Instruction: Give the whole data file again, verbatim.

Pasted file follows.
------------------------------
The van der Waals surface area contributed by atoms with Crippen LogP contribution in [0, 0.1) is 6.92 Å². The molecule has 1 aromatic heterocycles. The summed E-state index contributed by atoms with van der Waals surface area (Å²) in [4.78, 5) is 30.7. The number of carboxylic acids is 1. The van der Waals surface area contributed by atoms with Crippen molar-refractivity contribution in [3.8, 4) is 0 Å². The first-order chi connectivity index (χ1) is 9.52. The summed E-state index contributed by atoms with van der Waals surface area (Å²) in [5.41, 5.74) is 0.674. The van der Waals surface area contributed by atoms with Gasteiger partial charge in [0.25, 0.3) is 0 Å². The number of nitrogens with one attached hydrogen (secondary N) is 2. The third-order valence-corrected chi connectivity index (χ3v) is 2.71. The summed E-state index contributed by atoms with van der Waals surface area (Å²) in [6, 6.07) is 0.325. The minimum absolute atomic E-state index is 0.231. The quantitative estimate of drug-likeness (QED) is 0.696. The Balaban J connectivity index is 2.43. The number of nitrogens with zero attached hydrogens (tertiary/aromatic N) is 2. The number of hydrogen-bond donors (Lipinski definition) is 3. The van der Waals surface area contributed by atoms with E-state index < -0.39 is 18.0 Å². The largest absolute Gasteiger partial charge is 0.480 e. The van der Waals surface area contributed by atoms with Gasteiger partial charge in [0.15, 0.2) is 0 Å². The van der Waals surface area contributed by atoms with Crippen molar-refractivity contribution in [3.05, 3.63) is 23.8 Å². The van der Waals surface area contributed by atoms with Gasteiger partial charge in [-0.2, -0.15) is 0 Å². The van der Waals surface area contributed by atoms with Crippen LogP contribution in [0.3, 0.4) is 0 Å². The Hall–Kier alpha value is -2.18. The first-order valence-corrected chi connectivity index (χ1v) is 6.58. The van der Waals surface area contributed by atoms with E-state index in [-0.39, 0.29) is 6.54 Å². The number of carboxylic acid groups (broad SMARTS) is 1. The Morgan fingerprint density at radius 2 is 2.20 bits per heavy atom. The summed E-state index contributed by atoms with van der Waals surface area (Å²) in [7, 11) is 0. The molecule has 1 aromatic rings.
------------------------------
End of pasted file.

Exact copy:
The van der Waals surface area contributed by atoms with Crippen LogP contribution in [0, 0.1) is 6.92 Å². The molecule has 1 aromatic heterocycles. The summed E-state index contributed by atoms with van der Waals surface area (Å²) in [4.78, 5) is 30.7. The number of carboxylic acids is 1. The van der Waals surface area contributed by atoms with Crippen molar-refractivity contribution in [3.8, 4) is 0 Å². The first-order chi connectivity index (χ1) is 9.52. The summed E-state index contributed by atoms with van der Waals surface area (Å²) in [5.41, 5.74) is 0.674. The van der Waals surface area contributed by atoms with Gasteiger partial charge in [0.25, 0.3) is 0 Å². The number of nitrogens with one attached hydrogen (secondary N) is 2. The third-order valence-corrected chi connectivity index (χ3v) is 2.71. The summed E-state index contributed by atoms with van der Waals surface area (Å²) in [6, 6.07) is 0.325. The minimum absolute atomic E-state index is 0.231. The quantitative estimate of drug-likeness (QED) is 0.696. The Balaban J connectivity index is 2.43. The number of nitrogens with zero attached hydrogens (tertiary/aromatic N) is 2. The number of hydrogen-bond donors (Lipinski definition) is 3. The van der Waals surface area contributed by atoms with E-state index < -0.39 is 18.0 Å². The largest absolute Gasteiger partial charge is 0.480 e. The van der Waals surface area contributed by atoms with Gasteiger partial charge in [0.15, 0.2) is 0 Å². The van der Waals surface area contributed by atoms with Crippen molar-refractivity contribution in [3.05, 3.63) is 23.8 Å². The van der Waals surface area contributed by atoms with Gasteiger partial charge in [-0.2, -0.15) is 0 Å². The van der Waals surface area contributed by atoms with Crippen LogP contribution in [0.3, 0.4) is 0 Å². The Hall–Kier alpha value is -2.18. The first-order valence-corrected chi connectivity index (χ1v) is 6.58. The van der Waals surface area contributed by atoms with E-state index in [-0.39, 0.29) is 6.54 Å². The number of carboxylic acid groups (broad SMARTS) is 1. The Morgan fingerprint density at radius 2 is 2.20 bits per heavy atom. The summed E-state index contributed by atoms with van der Waals surface area (Å²) in [7, 11) is 0. The molecule has 1 aromatic rings.